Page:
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Double fault: Visa revoked again, Novak Djokovic risks deportation

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Double fault: Visa revoked again, Novak Djokovic risks deportation

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MELBOURNE, Australia – Novak Djokovic faces deportation again after the Australian government revoked his visa for the second time, the latest twist in the ongoing saga over whether the No.1-ranked tennis player will be cleared to compete in the Australian Open despite not having been vaccinated for COVID-19.

Immigration Minister Alex Hawke said on Friday he had used his discretion to revoke the 34-year-old Serbian’s visa on public policy grounds – just three days before play started at the Open Australia, where Djokovic won a record nine of his 20 Grand Slam titles. .

Djokovic’s lawyers were due to appeal to the Federal Circuit and Family Court, which they did successfully last week on procedural grounds after his visa was first canceled when he landed at a Melbourne airport.

A court hearing on Friday night learned that Djokovic would not be detained or deported overnight, but is expected to attend a meeting with his lawyers and immigration officials in Melbourne on Saturday at 8 a.m. local time.

Deportation from Australia may result in a three-year re-entry ban, although this may be lifted, depending on the circumstances.

Hawke said he canceled the visa for “reasons of health and good order, on the grounds that it was in the public interest to do so.” His statement added that the government of Prime Minister Scott Morrison “is firmly committed to protecting Australia’s borders, especially with regard to the COVID-19 pandemic.”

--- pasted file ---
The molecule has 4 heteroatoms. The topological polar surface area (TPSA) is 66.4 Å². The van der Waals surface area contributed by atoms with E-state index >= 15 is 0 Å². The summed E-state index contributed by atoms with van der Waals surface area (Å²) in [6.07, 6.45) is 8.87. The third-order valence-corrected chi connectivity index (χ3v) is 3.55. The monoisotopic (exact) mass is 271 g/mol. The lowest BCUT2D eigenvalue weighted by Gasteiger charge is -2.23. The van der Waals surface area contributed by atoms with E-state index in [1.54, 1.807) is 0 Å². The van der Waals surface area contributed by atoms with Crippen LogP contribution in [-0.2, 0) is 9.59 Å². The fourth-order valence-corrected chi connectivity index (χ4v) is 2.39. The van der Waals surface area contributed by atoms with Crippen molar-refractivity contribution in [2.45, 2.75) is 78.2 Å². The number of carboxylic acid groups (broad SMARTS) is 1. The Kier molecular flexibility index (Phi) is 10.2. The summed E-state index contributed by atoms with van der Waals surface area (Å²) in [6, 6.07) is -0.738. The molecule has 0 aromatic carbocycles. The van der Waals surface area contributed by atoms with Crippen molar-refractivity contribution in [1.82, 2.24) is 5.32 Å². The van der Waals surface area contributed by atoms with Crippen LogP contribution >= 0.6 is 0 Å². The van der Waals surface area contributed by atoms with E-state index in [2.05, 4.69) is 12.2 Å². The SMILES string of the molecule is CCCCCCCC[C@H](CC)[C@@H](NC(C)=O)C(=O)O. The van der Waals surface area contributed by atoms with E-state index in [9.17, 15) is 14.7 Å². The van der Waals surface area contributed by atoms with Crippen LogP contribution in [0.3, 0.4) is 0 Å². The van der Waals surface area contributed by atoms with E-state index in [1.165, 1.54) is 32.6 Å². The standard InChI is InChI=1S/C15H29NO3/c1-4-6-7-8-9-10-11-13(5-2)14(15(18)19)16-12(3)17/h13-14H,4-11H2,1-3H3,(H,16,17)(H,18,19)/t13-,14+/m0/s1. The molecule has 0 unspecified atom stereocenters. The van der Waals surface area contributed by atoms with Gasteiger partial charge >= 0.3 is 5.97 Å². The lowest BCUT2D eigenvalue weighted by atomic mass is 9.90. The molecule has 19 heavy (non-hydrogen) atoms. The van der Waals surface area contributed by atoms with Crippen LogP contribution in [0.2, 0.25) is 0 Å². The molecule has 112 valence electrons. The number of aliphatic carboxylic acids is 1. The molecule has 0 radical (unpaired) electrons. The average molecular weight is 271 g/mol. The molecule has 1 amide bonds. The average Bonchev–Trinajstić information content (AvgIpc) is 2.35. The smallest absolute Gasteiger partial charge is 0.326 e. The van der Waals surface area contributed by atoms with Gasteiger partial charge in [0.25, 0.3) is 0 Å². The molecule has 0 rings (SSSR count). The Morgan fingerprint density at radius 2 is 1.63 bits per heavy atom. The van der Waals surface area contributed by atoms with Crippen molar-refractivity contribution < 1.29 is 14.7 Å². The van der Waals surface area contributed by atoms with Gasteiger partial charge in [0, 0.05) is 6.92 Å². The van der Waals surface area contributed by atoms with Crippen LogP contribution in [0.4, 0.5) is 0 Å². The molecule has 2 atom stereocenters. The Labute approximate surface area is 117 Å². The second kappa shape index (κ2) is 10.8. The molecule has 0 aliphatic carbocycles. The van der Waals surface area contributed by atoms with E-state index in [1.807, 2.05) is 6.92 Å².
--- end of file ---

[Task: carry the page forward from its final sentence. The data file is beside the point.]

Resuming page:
Morrison himself hailed Djokovic’s impending expulsion. The whole episode hit a sore spot in Australia, and particularly in the state of Victoria, where residents have gone through hundreds of days of containment at the worst of the pandemic and where the vaccination rate among adults is greater than 90%.

Australia is currently facing a massive increase in cases of the virus due to the highly transmissible variant of omicron. The country reported 130,000 new cases on Friday, including nearly 35,000 in Victoria state. Although many infected people do not get as sick as in previous outbreaks, the outbreak continues to strain the health care system, with more than 4,400 people hospitalized. It also disrupts workplaces and supply chains.

“This pandemic has been incredibly difficult for every Australian, but we have stood together and saved lives and livelihoods. … Australians have made many sacrifices during this pandemic, and they rightly expect the outcome of those sacrifices to be protected, ”Morrison said in a statement. “That is what the minister is doing by taking this step today.”

Everyone at the Australian Open – including the players, their support teams and spectators – must be vaccinated against the disease caused by the coronavirus. Djokovic is not vaccinated and had requested a medical waiver on the grounds that he had COVID-19 in December.

This exemption has been approved by the state government of Victoria and Tennis Australia, apparently allowing him to obtain a visa to travel. But the Australian Border Force rejected the exemption and canceled his visa when he landed in Melbourne on January 5.